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Two opulent glass bowls full of numbered pebbles sat on an onyx table. A group of men clothed in black capes and masks stood at one side of the room, and a group of women in identical attire stood at the other.
The glow from the candles dappled the dark crimson walls and reflected in the gilt-edged mirrors. The scent of fresh roses pervaded the air, and soft classical music caressed their ears.
One by one, each member of the group picked a pebble from the appropriate bowl and held it, number side facing the opposite members. As they paired up the matching numbers, the men placed an arm around the women’s waists before they moved breathlessly through the panelled double doors and glided up the wide, twisting staircase. One by one, the seven double bedrooms became occupied.
“We’ve not met before,” said the man as they both removed their masks.
“It’s my first time.”
“Your idea or your husband’s?” he asked, pouring two glasses of champagne and passing her one.
“His,” she replied before swallowing two large mouthfuls.
“No need to be nervous,” he said, guiding her towards the king-size bed dressed in Egyptian cotton.
DI Wednesday turned the packet of cigarettes over and over in her hand, disappointed in herself.
“I thought you’d given up,” Lennox said from the office doorway.
She looked up and shrugged before suggesting that they went down to the courtyard for a smoke.
“Good Christmas?” she asked before taking a deep, satisfying draw on her cigarette.
“My folks are social addicts, with an urge to foist me off with a daughter of one of their friends.” Lennox performed a mock shudder making her smile.
“What about your sons?”
“I took them out for lunch a few days after Christmas with my folks; who spoilt them rotten. What about you?”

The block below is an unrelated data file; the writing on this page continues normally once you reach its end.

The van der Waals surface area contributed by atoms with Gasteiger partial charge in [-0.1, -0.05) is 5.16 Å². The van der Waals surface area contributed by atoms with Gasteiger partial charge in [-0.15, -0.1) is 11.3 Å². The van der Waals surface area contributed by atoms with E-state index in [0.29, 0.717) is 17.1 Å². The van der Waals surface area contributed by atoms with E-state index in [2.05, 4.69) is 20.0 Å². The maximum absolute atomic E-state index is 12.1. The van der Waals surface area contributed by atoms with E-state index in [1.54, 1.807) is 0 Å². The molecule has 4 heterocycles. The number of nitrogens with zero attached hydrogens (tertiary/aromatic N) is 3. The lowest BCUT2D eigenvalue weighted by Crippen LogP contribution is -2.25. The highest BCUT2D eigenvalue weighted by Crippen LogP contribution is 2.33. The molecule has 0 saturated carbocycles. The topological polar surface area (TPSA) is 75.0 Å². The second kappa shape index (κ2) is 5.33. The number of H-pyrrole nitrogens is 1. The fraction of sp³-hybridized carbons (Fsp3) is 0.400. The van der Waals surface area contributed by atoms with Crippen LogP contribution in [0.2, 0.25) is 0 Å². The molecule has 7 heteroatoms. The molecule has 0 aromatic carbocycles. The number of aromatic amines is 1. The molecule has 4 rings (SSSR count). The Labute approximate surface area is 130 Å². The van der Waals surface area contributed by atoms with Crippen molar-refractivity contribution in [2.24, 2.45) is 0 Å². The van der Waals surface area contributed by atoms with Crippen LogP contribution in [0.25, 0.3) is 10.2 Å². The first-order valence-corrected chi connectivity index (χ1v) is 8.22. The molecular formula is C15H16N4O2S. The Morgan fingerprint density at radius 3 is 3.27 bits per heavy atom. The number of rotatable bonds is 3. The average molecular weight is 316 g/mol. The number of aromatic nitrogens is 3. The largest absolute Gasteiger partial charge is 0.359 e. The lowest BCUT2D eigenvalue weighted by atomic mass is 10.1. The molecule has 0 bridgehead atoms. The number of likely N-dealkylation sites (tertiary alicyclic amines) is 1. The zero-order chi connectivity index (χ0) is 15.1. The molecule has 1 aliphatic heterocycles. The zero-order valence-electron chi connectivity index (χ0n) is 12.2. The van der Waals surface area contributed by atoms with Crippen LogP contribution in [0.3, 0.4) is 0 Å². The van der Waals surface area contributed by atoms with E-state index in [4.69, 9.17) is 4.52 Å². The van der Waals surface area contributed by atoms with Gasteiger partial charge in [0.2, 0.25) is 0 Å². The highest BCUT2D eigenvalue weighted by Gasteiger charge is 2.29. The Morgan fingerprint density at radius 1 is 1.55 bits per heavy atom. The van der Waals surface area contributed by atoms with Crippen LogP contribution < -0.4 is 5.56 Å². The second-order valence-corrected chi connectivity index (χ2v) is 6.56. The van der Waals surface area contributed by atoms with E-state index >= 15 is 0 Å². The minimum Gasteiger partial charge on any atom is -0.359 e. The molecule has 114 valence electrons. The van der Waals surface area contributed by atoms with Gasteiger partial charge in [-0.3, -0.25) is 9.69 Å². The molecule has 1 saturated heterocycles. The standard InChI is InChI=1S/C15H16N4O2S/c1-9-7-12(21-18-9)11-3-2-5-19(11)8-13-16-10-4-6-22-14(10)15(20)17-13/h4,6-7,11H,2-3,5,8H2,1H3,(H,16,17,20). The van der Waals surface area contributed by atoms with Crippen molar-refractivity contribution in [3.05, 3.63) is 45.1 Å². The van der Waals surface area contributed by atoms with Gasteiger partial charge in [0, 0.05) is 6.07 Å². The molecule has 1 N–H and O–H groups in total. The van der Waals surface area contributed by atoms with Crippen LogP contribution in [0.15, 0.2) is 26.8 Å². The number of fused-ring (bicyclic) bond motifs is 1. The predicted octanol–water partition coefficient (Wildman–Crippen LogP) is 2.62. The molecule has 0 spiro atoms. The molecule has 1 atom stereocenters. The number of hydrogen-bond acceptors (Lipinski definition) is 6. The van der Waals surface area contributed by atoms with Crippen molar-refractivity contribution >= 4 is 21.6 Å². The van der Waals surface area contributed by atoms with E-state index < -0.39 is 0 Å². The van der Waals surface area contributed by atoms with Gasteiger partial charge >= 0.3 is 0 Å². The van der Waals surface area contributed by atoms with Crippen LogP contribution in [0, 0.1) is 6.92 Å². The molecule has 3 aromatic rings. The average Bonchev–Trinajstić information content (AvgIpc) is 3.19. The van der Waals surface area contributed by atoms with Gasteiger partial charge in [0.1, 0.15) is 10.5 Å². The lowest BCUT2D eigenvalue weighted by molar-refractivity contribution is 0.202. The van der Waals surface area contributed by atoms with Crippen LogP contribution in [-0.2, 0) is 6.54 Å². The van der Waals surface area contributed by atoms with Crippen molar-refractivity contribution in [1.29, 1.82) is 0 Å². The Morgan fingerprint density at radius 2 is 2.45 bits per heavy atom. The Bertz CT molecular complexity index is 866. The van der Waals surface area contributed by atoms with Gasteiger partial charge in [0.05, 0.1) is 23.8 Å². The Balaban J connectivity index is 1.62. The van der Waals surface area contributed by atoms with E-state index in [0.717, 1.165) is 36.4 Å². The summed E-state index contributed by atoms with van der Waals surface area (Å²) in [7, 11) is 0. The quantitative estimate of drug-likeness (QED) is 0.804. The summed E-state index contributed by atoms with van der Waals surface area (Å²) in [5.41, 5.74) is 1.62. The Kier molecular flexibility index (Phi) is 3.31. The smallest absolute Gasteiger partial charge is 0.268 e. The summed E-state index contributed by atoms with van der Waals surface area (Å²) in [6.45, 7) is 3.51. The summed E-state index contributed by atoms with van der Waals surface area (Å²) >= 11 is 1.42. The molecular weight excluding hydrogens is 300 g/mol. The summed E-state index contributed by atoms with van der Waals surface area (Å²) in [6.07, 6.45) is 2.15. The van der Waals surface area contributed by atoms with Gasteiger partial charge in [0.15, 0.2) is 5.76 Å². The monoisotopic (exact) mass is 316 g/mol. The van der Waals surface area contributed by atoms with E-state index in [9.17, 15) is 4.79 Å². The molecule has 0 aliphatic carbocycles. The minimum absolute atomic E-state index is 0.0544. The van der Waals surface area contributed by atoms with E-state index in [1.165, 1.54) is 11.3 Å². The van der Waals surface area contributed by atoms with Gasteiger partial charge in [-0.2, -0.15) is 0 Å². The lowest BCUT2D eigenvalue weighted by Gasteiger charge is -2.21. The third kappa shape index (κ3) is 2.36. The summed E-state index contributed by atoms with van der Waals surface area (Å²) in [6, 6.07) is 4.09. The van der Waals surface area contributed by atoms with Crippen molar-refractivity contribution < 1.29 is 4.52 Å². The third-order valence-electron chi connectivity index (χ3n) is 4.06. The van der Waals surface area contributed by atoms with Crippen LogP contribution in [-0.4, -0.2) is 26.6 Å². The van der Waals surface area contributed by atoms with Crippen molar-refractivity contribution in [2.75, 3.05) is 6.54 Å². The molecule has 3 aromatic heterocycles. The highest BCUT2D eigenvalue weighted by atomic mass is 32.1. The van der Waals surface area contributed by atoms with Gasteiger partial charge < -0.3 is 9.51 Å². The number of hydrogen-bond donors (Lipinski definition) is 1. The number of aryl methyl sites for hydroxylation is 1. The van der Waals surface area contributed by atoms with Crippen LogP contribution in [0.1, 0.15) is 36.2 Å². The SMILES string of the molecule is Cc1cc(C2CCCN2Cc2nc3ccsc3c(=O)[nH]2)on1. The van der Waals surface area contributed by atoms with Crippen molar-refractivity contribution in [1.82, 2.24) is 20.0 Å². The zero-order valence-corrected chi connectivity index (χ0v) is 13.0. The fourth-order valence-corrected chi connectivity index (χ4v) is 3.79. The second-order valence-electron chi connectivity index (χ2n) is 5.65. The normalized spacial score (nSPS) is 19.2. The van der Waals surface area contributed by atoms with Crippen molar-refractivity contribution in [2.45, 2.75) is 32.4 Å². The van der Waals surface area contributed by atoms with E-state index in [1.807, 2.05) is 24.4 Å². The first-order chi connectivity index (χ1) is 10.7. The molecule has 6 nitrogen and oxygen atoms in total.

“A quiet family gathering. Mum’s still a bit fragile and Scarlett is, well, Scarlett.” She gave him a sideways glance hoping to see some reaction to the name. Her attention then turned to the smoke furling towards the dirty sky. “She’s been asking after you.”
It was Lennox’s turn to remain silent whilst blowing smoke rings into the chilled air. “I’m sorry; I’ve been unsociable of late.”
“Well make your mind up soon, Lennox, we’ve still got to work together.” And with that, she stubbed out her cigarette before dropping it into the wall-mounted ashtray.
“Did you enjoy last night?” Craig Whiting asked his wife, stuffing some papers and his stethoscope into his briefcase.
“It was different. Do we have to go again?”
Snapping his briefcase shut, he told her they would discuss it over dinner later. April watched her husband climb into his silver Mercedes and reverse down the gravelled driveway, before returning to clear the table.
Her mind wandered to the tender red marks she found on her body as she showered that morning. She had no recollection of the pain she must have felt. However, she had no time to dwell on the matter as she needed to cycle to the nursery.
April loved the tingling cold wind on her cheeks and nose, and the flicking of the long, thick plait of ginger hair against her back. After twenty minutes she arrived in Cambridge. The impressive university buildings encircled her as she chained her bike to the railing before walking to the building with daffodils painted on the windows.